Artists Needed to Help Document Ideas During the Workshop

No, no. We don't want works of art -- yet, anyway. BUT, Ross suggests that during the course of our conversations, folks might suggest ideas that are best captured with a sketch -- a creative scribble. Brenda Wintermyer agreed to be one of our Scribble Artists. I hope someone else volunteers. If the ideas are flyin' fast and furious, we need help capturing the visions. Words sometimes work; pictures might work better. Any recommendations???

Wednesday, May 11, 2011

You are invited to the neighborhood workshops

In response to the advice we got from the Loeb Fellows in the Fall (see "Why are we having neighborhood workshops" post): we first spoke with the Alliance of Neighborhood Association's leadership for their direction. We adopted their suggestions and have tried to design a workshop that should (we hope) allow you to identify our first project(s) and location. Ross Miller will return to York to facilitate the workshop.

If you'd like the Save The Date email for the workshop, let me know. We hope to have good representation from all the neighborhoods, from artists, and all interested people. The first day, Friday, June 24 will start at noon and we'll end about 5:00. This first day will probably include a "field trip" near the Codorus and/or the Rail Trail -- so bring an umbrella in case of rain. The second day, Saturday, June 25, will begin about 9 and we should wrap up about 2:00. Logos Academy will be our host. We are trying to design the workshop to be very interactive with as little of the usual "talking head" format as possible. If you are there, it will be more fun!

Got questions??? Please ask. Nothing is set in stone; we have much to learn from each other as we venture into this squishy endeavor of public art.

Why are we having neighborhood workshops about public art??

Good question. A little background first: Public art has long been considered a visible, credible way of defining a community, of creating a sense of place, of making a community attractive, and of attracting people to communities -- attracting people to a community contributes to the economic vitality of a community which in turn contributes to community pride. As examples, Cincinnati, Phoenix, Houston, Greensboro, and Portland (among many others) have successful public art processes and plans. For years, York has enjoyed disparate public art efforts -- from our historic statues, to our mural series, and now to the newest local effort -- the recycled art projects on Beaver Street.

Community leaders have come together recently and encouraged the Cultural Alliance to spearhead an effort to define a public art process in hopes of inspiring an integrated public art plan. That effort is being funded by the Women's Giving Circle (WGC) of the York County Community Foundation and is being coordinated by the Public Art Task Force. . . . a group of interested, innovative community members.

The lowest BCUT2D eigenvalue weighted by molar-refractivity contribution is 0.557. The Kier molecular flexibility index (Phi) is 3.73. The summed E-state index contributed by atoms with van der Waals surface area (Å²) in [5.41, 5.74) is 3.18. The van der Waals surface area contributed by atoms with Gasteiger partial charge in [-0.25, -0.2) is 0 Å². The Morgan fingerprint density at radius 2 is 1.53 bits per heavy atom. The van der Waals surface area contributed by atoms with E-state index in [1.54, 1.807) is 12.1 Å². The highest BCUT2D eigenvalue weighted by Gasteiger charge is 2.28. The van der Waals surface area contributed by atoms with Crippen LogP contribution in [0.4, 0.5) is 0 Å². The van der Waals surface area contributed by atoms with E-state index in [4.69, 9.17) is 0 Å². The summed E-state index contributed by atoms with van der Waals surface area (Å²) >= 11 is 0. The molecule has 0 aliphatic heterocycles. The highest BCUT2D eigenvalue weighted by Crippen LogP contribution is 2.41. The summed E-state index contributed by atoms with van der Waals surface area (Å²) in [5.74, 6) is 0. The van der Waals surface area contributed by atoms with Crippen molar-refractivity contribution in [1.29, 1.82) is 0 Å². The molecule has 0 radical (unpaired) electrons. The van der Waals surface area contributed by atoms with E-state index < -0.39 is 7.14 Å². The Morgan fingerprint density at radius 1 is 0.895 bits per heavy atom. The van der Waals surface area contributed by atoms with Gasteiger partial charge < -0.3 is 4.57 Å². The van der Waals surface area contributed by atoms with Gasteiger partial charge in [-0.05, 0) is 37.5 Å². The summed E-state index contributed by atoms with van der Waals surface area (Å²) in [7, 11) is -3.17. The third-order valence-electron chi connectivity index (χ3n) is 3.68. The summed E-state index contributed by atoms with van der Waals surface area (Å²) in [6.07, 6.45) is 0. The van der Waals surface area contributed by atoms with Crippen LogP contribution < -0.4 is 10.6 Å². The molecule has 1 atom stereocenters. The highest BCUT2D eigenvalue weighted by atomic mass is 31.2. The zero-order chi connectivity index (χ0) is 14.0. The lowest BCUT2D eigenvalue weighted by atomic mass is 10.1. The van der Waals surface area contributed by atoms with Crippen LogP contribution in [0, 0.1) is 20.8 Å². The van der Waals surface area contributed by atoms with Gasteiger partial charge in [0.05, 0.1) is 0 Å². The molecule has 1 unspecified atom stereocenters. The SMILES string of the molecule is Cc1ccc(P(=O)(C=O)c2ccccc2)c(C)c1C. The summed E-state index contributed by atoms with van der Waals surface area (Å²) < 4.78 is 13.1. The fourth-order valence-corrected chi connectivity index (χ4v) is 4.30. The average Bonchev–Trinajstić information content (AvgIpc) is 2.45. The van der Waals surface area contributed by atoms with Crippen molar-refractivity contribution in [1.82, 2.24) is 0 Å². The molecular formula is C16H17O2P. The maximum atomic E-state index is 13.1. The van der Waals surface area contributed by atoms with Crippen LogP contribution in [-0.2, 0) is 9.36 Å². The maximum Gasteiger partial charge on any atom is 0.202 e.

The first major step in developing this process was the Art for All public forum. Thanks the WGC, Foundry Plaza, Downtown Inc, and others, Genevieve Ray (a Loeb Fellow herself) invited four public art Harvard Loeb Fellows to York on behalf of the Task Force. These public art gurus formally kicked off our effort to understand how public art has evolved in different communities, how it can be funded, and, how projects evolve, and how processes can shift over time. Rosemary Noon, Kathleen Barrie, Donna Graves, and Ross Miller (Google them -- they are very impressive folks) spoke in the Capitol Theatre on September 30 and then led a series of workshops on October 1. As the Task Force hoped, we got good advice from public art professionals about how to proceed, how best to involve different people and constituents, how to get organized, and how to proceed.

The neighborhood workshops planned for June 24 and 25 are in response to "how to proceed".

Thursday, May 5, 2011

Public Art for York

We are certainly busy here at the Alliance.

One of many exciting ventures is Public Art - through a grant from the Women's Giving Circle the Alliance is bringing in renowned public artist Ross Miller to assist us in finding a neighborhood in York to have public art on display.

We will hold workshops for all interested neighborhoods to talk about Public Art (what is it) and what projects might celebrate a neighborhood.

We are partnering with LOGOS ACADEMEY to present these workshops and must say, it is a pleasure having them as a partner. How wonderful to be working in the heart of York and by the Codorus. Thank you LOGOS!

If you have any questions, contact Gayle 812-9255 at our office.

PA Partners in the Arts

How exciting - we are the newest non-profit selected by the PA Council on the Arts to distribute small grants to York, Adams, Franklin, and Fulton counties - there is about $22K available to arts agencies, agencies with an arts activity, and individual artists for projects that are open to the public in these 4 counties.

In order to learn about these small grants(avg. $1000) please attend one of 3 informational sessions....they are:

May 11 at 4:00 PM in the Adams County Public Library, Eisenhower Room

May 12 at 5:15 PM in the conference room of the Cultural Alliance - 14 W. Market St.

May 24 at NOON at the Franklin Area Development Corp. 1900 Wayne Rd. Chambersburg

Come and learn about the PA Partners in the Arts program and whether you want to apply!